301. Telegram 171300 From the Department of State to All Embassies in Europe, the Mission to the United Nations, the Mission to the Organization for Economic Cooperation and Development, the Mission to Economic Commission for Europe, and the Mission to North Atlantic Treaty Organization1 2
- U.S. Policy Toward the Major International Organizations Dealing with the Environment
From the Secretary
The President has approved and I am directing that the following policy be implemented:
The United States will (a) exercise affirmative leadership in each of the three major international organizations dealing with he environment—the United Nations, the OECD, and NATO—; (b) encourage each organization to develop its special competences to the fullest, having due regard for political and economic realities and the potential performance of each organization.
- I am looking to my Special Assistant for Environmental Affairs (SCI/EN) in conjunction with EUR, IO and E to insure that our actions are consistent with the President’s policy.
- This policy is based on an assessment of how the US might wisely allocate its priorities among these organizations. The appraisal concludes that the United States benefits by continued substantial participation in the work being done on the environment within the United Nations, the OECD and NATO. Each of these organizations has special and unique attributes, experience and potential for dealing with various aspects of the environmental problems that will face us in the coming years. Each organization provides an important framework to facilitate United Sates cooperation with other nations. The United States has the opportunity in each organization to provide significant assistance and advice in making technology available to deal with specific environmental problems. Equally, this country has much to learn from other nations in areas where they appear to have greater expertise, [Page 4] e.g. regional planning in land use, population distribution and urban planning.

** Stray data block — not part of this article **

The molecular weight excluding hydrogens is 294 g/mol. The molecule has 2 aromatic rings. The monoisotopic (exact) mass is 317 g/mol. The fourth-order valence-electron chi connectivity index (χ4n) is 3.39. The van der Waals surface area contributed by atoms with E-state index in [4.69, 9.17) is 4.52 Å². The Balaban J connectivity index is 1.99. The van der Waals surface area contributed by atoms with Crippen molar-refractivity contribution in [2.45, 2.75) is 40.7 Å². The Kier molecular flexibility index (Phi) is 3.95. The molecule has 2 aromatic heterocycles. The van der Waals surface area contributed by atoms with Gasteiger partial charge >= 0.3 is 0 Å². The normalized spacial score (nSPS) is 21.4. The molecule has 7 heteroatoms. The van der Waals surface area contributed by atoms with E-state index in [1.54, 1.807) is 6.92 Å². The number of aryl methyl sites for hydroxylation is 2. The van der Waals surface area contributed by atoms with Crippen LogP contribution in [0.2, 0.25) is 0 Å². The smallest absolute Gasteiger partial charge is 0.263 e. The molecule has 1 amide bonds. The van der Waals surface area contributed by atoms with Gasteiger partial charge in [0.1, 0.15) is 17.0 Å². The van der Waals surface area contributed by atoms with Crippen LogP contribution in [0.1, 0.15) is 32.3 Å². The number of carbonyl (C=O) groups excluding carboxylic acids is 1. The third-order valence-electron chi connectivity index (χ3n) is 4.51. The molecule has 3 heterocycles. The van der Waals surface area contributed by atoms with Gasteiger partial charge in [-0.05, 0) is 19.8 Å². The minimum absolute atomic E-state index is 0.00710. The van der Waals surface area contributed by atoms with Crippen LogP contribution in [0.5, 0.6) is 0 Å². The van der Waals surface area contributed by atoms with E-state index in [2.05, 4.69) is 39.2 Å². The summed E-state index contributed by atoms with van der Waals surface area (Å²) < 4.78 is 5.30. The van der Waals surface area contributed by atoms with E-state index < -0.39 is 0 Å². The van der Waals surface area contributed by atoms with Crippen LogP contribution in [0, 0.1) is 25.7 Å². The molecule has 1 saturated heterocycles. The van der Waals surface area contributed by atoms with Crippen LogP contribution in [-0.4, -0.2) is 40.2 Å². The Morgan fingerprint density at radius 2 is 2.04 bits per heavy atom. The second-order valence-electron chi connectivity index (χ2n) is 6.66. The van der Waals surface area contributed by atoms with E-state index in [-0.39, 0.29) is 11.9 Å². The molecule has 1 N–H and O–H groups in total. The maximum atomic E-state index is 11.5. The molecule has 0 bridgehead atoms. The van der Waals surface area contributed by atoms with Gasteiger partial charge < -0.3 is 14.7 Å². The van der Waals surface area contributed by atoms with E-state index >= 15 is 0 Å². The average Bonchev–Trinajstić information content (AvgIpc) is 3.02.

- The appraisal recommends that the United States encourage the fullest and most practical development of the special attributes within each organization, with due regard to political and economic realities and the actual potential of each. It recommends that the United States give appropriate support to those developments which promise to have a genuine impact in solving environmental issues. At the same time the U.S. should strive to achieve mutual enforcement of their environmental activities according to an overall U.S. plan so as to assure effective utilization of limited fiscal and manpower resources in furtherance of U.S. interests.
- The summary description and appraisal forming part of the staff study for this policy is being sent to all addresses by airgram.
- Source: National Archives, RG 59, Central Files 1970-73, SCI 41 UN. Unclassified. Drafted by Herter on October 14; cleared by Pollack, Herz, Hillenbrand, Treize, and in substance with Train and Moynihan; and approved by Acting Secretary of State Irwin.↩
- The telegram was also sent to the Mission to the United Nations, the Mission to the Organization for Economic Cooperation and Development, Mission to Economic Commission for Europe, and the Mission to the North Atlantic Treaty Organization. The Department provided guidelines for President Nixon’s decisions on U.S. policy toward the major international organizations dealing with the environment.↩